In the autumn of 2021, neatly coinciding with the release of her latest album “Amata dalle Tenebre,” Russian soprano Anna Netrebko published her first (cook)book, the German-language Der Geschmack meines Lebens (“The Taste of My Life”). Upon discovering this a few weeks ago, our only course of action was to throw multiple-course Anna Netrebko-themed dinner parties.

Photo © Martin Krachler, Styria Books 

Kevin Ng (KN): Let’s start with the title. “Der Geschmack meines Lebens” sounds like the Live Laugh Love sequel to Léhar’s “Schön ist die Welt.” Or perhaps the long-awaited sequel to Paul Abraham’s soccer operetta, “Roxy und ihr Wunderteam,” when Roxy and company go for a post-match dinner of blini, caviar, and vodka.

Aksel Tollåli (AT): Few things would delight me more than seeing Anna Netrebko as the mascot of the Hungarian national football team.

KN: The whole thing has the feel of a wannabe Taschen coffee table book, complete with glossy full-page spreads of the diva dripping in gold. I don’t speak German, so I don’t actually know what any of the text says. The titular “taste,” though, is certainly in question.

Photo © Martin Krachler, Styria Books 

AT: It’s more an autobiographical fluff piece than an actual cookbook. Each chapter is devoted to a city she has performed extensively in, with a short introductory essay and a production photo, accompanied by never-less-than-glowing critiques. The book is low on recipes–29 in total, spread out over 159 pages–but high on self-praise. The Salzburg chapter is titled “Primadonna assoluta.”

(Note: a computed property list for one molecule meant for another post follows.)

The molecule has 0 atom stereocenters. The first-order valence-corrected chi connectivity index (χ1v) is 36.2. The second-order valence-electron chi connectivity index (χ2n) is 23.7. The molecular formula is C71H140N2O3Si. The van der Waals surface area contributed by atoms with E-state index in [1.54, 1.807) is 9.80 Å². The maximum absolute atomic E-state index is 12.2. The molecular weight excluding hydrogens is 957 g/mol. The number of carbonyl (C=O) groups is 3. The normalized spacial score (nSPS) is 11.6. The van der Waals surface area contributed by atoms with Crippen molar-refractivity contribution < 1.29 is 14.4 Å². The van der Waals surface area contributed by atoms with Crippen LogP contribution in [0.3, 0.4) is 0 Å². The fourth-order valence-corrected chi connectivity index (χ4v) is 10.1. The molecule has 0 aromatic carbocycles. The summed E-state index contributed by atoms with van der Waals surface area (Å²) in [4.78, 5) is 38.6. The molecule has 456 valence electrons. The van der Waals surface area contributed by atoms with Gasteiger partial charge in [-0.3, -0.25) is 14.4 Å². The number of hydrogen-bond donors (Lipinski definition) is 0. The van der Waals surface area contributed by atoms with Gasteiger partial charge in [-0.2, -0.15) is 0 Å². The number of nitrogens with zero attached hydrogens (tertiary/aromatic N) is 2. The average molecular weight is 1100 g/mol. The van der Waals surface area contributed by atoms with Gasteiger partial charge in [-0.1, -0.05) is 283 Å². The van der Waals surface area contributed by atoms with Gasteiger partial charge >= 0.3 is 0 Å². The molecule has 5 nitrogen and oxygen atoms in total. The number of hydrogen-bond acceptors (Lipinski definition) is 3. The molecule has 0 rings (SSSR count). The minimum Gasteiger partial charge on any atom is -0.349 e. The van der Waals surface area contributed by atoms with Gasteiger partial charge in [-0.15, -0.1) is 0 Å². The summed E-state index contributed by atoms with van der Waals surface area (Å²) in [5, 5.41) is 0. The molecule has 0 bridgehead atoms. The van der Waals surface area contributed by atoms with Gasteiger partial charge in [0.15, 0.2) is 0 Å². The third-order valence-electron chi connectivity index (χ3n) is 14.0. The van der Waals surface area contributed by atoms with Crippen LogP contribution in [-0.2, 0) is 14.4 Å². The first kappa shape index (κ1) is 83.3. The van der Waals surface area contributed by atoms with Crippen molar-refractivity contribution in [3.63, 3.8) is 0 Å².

KN: No Ethiopian recipes, notably.

AT: No, but more on that particular episode later. The recipe selection is, if nothing else, eclectic. It has everything from porridge (St. Petersburg) to a banana and egg smoothie with walnuts (San Francisco) to a blini torte with salmon and trout roe (Netrebko’s native Krasnodar). There’s also the terrifyingly-named Party Pork (New York).

KN:Anna’s Fleischbällchen” (Anna’s Meatballs) is my new drag name. Remember her 2008 album, “Souvenirs”? It’s the same aesthetic, which the marketing copy described then as “a beautiful booklet, three postcards and one poster of Netrebko.” And a pink ostrich feather, because what is luxury if not eating meatballs, reclining on a divan, and fanning oneself while listening to Netrebko sing “Depuis le jour” in unintelligible French?

AT: They missed a trick not including the picture of her smooching a forkful of spaghetti and mussels as a postcard.

But let’s get back to the cover. As much as I do love a bold floral pattern—preferably several at once—there’s something just a little bit culty about the front cover. Not least the bowl of strawberries that just vanishes into the dress. A fruity Lady Macbeth of Mtsensk.

KN: A missed opportunity for a lovely mushroom recipe.

AT: A solid portion of the recipes feature chanterelles, so if anything, the opportunity was missed by us.

We each picked four recipes from the cookbook for our Anna Netrebko-themed dinner parties. Certain recipes were impossible to ignore.

KN: A caviar blini torte: How could I not?

AT: There is something both horrifying and enticing about the name “Party Pork,” so of course that has to go on there. 

KN: I’m also intrigued by the endives with gorgonzola and raspberry. It could either be glorious or horrific, we’ll see. My favorite thing is the imperious command to “serve with caviar and vodka.”

AT: The foundation of any balanced diet. 

Kevin’s endives with raspberries and gorgonzola

Aksel’s Vareniki

Having picked Anna’s most complicated recipes, it was a full day of preparation. 

KN: Not speaking German was a bonus challenge.

AT: I did technically study German for a year at university, so I mostly managed to get through the recipes. My biggest challenge was the errors in some of them. The Party Pork is supposed to be cooked for five hours at 180 ℃ [350 F°], by which time I guess it will have evaporated in the oven?